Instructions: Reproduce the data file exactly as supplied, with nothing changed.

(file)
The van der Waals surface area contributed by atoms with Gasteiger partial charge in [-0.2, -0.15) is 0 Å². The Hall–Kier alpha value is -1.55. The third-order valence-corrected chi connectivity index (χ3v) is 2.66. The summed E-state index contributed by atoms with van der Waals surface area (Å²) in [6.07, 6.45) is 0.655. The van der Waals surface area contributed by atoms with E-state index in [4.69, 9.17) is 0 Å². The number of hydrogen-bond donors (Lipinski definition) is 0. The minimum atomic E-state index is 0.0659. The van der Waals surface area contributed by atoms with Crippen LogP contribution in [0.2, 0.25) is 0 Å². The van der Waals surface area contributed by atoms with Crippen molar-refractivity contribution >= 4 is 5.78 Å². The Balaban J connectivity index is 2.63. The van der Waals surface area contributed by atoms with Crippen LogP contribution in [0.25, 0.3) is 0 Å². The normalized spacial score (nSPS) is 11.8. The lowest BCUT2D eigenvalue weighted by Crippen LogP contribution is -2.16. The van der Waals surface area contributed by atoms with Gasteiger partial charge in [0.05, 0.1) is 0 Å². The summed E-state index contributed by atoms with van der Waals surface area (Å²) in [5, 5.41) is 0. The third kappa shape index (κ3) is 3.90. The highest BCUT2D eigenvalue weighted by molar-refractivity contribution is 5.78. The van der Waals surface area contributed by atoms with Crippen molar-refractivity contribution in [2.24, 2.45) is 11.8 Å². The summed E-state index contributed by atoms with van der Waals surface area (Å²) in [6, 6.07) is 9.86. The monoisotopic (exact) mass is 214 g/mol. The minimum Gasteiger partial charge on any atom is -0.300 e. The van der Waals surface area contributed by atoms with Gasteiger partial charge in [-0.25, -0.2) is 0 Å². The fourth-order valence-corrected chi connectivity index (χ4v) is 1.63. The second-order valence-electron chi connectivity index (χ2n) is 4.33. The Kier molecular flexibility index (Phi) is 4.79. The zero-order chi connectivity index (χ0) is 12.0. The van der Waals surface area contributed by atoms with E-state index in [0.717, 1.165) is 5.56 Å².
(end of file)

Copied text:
The van der Waals surface area contributed by atoms with Gasteiger partial charge in [-0.2, -0.15) is 0 Å². The Hall–Kier alpha value is -1.55. The third-order valence-corrected chi connectivity index (χ3v) is 2.66. The summed E-state index contributed by atoms with van der Waals surface area (Å²) in [6.07, 6.45) is 0.655. The van der Waals surface area contributed by atoms with E-state index in [4.69, 9.17) is 0 Å². The number of hydrogen-bond donors (Lipinski definition) is 0. The minimum atomic E-state index is 0.0659. The van der Waals surface area contributed by atoms with Crippen LogP contribution in [0.2, 0.25) is 0 Å². The van der Waals surface area contributed by atoms with Crippen molar-refractivity contribution >= 4 is 5.78 Å². The Balaban J connectivity index is 2.63. The van der Waals surface area contributed by atoms with Crippen LogP contribution in [0.25, 0.3) is 0 Å². The normalized spacial score (nSPS) is 11.8. The lowest BCUT2D eigenvalue weighted by Crippen LogP contribution is -2.16. The van der Waals surface area contributed by atoms with Gasteiger partial charge in [0.05, 0.1) is 0 Å². The summed E-state index contributed by atoms with van der Waals surface area (Å²) in [5, 5.41) is 0. The third kappa shape index (κ3) is 3.90. The highest BCUT2D eigenvalue weighted by molar-refractivity contribution is 5.78. The van der Waals surface area contributed by atoms with Crippen molar-refractivity contribution in [2.24, 2.45) is 11.8 Å². The summed E-state index contributed by atoms with van der Waals surface area (Å²) in [6, 6.07) is 9.86. The monoisotopic (exact) mass is 214 g/mol. The minimum Gasteiger partial charge on any atom is -0.300 e. The van der Waals surface area contributed by atoms with Gasteiger partial charge in [-0.25, -0.2) is 0 Å². The fourth-order valence-corrected chi connectivity index (χ4v) is 1.63. The second-order valence-electron chi connectivity index (χ2n) is 4.33. The Kier molecular flexibility index (Phi) is 4.79. The zero-order chi connectivity index (χ0) is 12.0. The van der Waals surface area contributed by atoms with E-state index in [0.717, 1.165) is 5.56 Å².